Lessons Learnt from the Ashley Madison Saga

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The names, email addresses and sexual fantasies of millions of Ashley Madison users were revealed after hackers accessed and posted the information online.

Since then, there have been numerous hate crimes, attempts to extort people and two apparent suicides.

What is Ashley Madison?

Ashley Madison is a dating website for those who are married or otherwise in committed relationships, and seeking affairs with others in similar situations. The site boasts the slogan “Life is short. Have an affair.”

A group of hackers, known as Impact Team, managed to access the Ashley Madison servers and distributed the contents. Canadian police have called their conduct “criminal” with Toronto Police Service’s Sergeant stating

“We’re talking about families, we’re talking about their children, we’re talking about their wives, we’re talking about their male partners. Can you imagine going home and people talking at the dinner table?”

The company that owns the site, Avid Life Media (ALM), are offering a US$500, 000 (AUD$523, 058) reward for information leading to the arrest and conviction of the people responsible for the breach.

What Was Leaked?

Email addresses, first and last names, credit card information and profiles of Ashley Madison users were all leaked by Impact Team.

There were over 800 Australian government email addresses, both state and federal. Among them were email addresses linked to Defence, Education and the NSW Attorney-General’s department.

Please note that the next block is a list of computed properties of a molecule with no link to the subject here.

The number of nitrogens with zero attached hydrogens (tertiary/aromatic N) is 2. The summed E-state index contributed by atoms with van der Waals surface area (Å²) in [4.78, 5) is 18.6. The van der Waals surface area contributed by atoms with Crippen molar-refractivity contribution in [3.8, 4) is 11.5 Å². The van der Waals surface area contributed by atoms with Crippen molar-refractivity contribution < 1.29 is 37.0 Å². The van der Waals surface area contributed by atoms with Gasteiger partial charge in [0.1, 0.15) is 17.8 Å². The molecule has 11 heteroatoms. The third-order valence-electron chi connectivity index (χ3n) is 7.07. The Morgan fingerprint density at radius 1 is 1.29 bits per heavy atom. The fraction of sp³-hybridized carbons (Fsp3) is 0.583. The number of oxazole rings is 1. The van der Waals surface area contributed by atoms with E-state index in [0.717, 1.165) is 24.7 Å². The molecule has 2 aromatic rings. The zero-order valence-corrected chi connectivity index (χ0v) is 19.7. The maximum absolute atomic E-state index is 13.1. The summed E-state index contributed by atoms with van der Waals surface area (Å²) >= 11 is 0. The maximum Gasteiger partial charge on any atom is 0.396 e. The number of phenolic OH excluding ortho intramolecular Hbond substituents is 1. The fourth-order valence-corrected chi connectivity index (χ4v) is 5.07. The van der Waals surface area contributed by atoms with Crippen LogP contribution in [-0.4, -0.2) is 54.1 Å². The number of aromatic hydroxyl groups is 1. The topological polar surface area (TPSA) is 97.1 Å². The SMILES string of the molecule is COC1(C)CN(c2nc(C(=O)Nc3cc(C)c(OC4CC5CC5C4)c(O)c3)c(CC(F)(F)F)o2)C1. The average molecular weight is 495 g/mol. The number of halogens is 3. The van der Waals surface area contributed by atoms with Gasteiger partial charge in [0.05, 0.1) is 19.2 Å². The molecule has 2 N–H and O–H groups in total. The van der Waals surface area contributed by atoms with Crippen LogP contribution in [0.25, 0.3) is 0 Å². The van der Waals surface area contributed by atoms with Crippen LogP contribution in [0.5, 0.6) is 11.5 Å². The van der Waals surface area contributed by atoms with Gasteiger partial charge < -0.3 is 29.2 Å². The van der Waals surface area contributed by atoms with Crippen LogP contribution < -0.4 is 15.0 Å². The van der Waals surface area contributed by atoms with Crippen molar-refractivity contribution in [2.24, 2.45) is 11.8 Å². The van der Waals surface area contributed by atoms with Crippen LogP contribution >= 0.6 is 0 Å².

One man, who remained anonymous, told an AAP reporter that his email had been stolen and used to create a fake Ashley Madison account.

Either way, there have been reports of extortion attempts, with some users being asked to fork out US$226 to keep their secret hidden.

Hacking as a Crime

Canada, like Australia, has ratified the 2001 Convention on Cybercrime, which covers a broad range of computer crimes.

This covers compromising the confidentiality, integrity and availability of data. That is: pretty much everything the Ashley Madison hackers did.

In NSW, s308H of the Crimes Act makes it an offence to access data without being authorised. This can include stealing or even just viewing another’s personal information by intentionally bypassing security systems.

If it had occurred in NSW, the conduct of Impact Team members could certainly amount to an offence under this section, exposing each of them to a maximum penalty of 2 years imprisonment.

But of course, a person must be identified before they can be charged with a criminal offence; which is proving to be a challenge for investigators.

What Can Ashley Madison Users Do?

Information technology experts have advised that at the end of the day, there’s not much that Ashley Madison users can do to stop their information from being distributed over the internet.

Some of those affected in the US have attempted to use copyright laws to have their information removed from blog posts, tweets and newspaper articles. But since the data was originally dumped on the dark web, there is little prospect of having the 9.7GB of posted data removed.

And in any event, it is likely that their data has already been downloaded by hundreds (if not thousands) of people – so the proverbial genie is out of the bottle.

In the US, a class action has been launched against Avid Life Media, the company that owns the Ashley Madison site for emotional distress.

What About Australia?

There is no cause of action in Australia for emotional distress caused by an invasion of privacy. Indeed, privacy laws here are remarkably lax and causes of action are limited.

With so many skilled hackers around, perhaps the best advice to come out of the Ashley Madison saga is not to sign up for a site that you will be distressed or embarrassed to be linked with.

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Ugur Nedim

Ugur Nedim

Ugur Nedim is an Accredited Criminal Law Specialist with 25 years of experience as a Criminal Defence Lawyer. He is the Principal of Sydney Criminal Lawyers®.

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